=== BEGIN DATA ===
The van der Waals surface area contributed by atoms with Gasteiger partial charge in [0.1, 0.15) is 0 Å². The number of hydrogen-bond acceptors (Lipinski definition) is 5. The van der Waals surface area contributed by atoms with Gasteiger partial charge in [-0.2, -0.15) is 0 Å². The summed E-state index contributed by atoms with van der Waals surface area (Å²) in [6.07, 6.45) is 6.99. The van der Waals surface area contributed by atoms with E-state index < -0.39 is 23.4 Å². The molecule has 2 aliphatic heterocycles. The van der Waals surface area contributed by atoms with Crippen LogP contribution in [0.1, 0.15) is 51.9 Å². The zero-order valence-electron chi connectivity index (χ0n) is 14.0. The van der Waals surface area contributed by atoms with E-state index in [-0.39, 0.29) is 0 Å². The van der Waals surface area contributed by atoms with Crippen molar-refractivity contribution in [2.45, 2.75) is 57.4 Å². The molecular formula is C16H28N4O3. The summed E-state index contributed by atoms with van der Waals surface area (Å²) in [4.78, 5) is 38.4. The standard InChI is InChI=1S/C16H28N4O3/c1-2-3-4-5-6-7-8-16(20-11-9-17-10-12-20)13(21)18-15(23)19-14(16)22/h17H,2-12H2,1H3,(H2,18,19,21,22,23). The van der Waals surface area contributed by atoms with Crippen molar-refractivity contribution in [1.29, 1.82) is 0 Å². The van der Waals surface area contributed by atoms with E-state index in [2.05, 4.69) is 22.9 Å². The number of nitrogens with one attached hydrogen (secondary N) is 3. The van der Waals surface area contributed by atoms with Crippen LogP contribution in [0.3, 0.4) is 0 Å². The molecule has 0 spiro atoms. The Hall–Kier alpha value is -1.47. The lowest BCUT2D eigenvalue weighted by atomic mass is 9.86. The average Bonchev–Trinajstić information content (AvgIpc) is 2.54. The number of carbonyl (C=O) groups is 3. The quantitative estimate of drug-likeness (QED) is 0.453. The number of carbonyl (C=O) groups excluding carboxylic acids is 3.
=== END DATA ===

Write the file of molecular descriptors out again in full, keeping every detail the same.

The van der Waals surface area contributed by atoms with Gasteiger partial charge in [0.1, 0.15) is 0 Å². The number of hydrogen-bond acceptors (Lipinski definition) is 5. The van der Waals surface area contributed by atoms with Gasteiger partial charge in [-0.2, -0.15) is 0 Å². The summed E-state index contributed by atoms with van der Waals surface area (Å²) in [6.07, 6.45) is 6.99. The van der Waals surface area contributed by atoms with E-state index < -0.39 is 23.4 Å². The molecule has 2 aliphatic heterocycles. The van der Waals surface area contributed by atoms with Crippen LogP contribution in [0.1, 0.15) is 51.9 Å². The zero-order valence-electron chi connectivity index (χ0n) is 14.0. The van der Waals surface area contributed by atoms with E-state index in [-0.39, 0.29) is 0 Å². The van der Waals surface area contributed by atoms with Crippen molar-refractivity contribution in [2.45, 2.75) is 57.4 Å². The molecular formula is C16H28N4O3. The summed E-state index contributed by atoms with van der Waals surface area (Å²) in [4.78, 5) is 38.4. The standard InChI is InChI=1S/C16H28N4O3/c1-2-3-4-5-6-7-8-16(20-11-9-17-10-12-20)13(21)18-15(23)19-14(16)22/h17H,2-12H2,1H3,(H2,18,19,21,22,23). The van der Waals surface area contributed by atoms with Crippen molar-refractivity contribution in [1.29, 1.82) is 0 Å². The van der Waals surface area contributed by atoms with E-state index in [2.05, 4.69) is 22.9 Å². The number of nitrogens with one attached hydrogen (secondary N) is 3. The van der Waals surface area contributed by atoms with Crippen LogP contribution in [0.3, 0.4) is 0 Å². The molecule has 0 spiro atoms. The Hall–Kier alpha value is -1.47. The lowest BCUT2D eigenvalue weighted by atomic mass is 9.86. The average Bonchev–Trinajstić information content (AvgIpc) is 2.54. The number of carbonyl (C=O) groups is 3. The quantitative estimate of drug-likeness (QED) is 0.453. The number of carbonyl (C=O) groups excluding carboxylic acids is 3.